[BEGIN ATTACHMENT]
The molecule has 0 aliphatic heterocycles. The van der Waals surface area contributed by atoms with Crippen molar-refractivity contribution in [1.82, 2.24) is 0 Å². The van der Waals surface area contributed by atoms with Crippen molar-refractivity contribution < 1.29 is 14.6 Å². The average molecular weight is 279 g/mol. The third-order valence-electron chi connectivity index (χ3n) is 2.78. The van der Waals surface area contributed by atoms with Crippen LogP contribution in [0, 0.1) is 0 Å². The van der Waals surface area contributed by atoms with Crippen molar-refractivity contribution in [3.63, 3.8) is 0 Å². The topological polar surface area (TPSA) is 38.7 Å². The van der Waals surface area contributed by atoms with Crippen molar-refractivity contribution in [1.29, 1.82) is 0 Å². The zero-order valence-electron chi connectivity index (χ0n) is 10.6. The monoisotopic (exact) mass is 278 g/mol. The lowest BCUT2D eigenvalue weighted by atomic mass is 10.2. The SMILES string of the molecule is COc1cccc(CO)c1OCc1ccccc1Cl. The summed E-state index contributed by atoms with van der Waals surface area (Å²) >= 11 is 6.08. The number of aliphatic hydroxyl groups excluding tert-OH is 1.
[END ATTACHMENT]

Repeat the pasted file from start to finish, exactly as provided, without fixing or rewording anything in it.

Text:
The molecule has 0 aliphatic heterocycles. The van der Waals surface area contributed by atoms with Crippen molar-refractivity contribution in [1.82, 2.24) is 0 Å². The van der Waals surface area contributed by atoms with Crippen molar-refractivity contribution < 1.29 is 14.6 Å². The average molecular weight is 279 g/mol. The third-order valence-electron chi connectivity index (χ3n) is 2.78. The van der Waals surface area contributed by atoms with Crippen LogP contribution in [0, 0.1) is 0 Å². The van der Waals surface area contributed by atoms with Crippen molar-refractivity contribution in [3.63, 3.8) is 0 Å². The topological polar surface area (TPSA) is 38.7 Å². The van der Waals surface area contributed by atoms with Crippen molar-refractivity contribution in [1.29, 1.82) is 0 Å². The zero-order valence-electron chi connectivity index (χ0n) is 10.6. The monoisotopic (exact) mass is 278 g/mol. The lowest BCUT2D eigenvalue weighted by atomic mass is 10.2. The SMILES string of the molecule is COc1cccc(CO)c1OCc1ccccc1Cl. The summed E-state index contributed by atoms with van der Waals surface area (Å²) >= 11 is 6.08. The number of aliphatic hydroxyl groups excluding tert-OH is 1.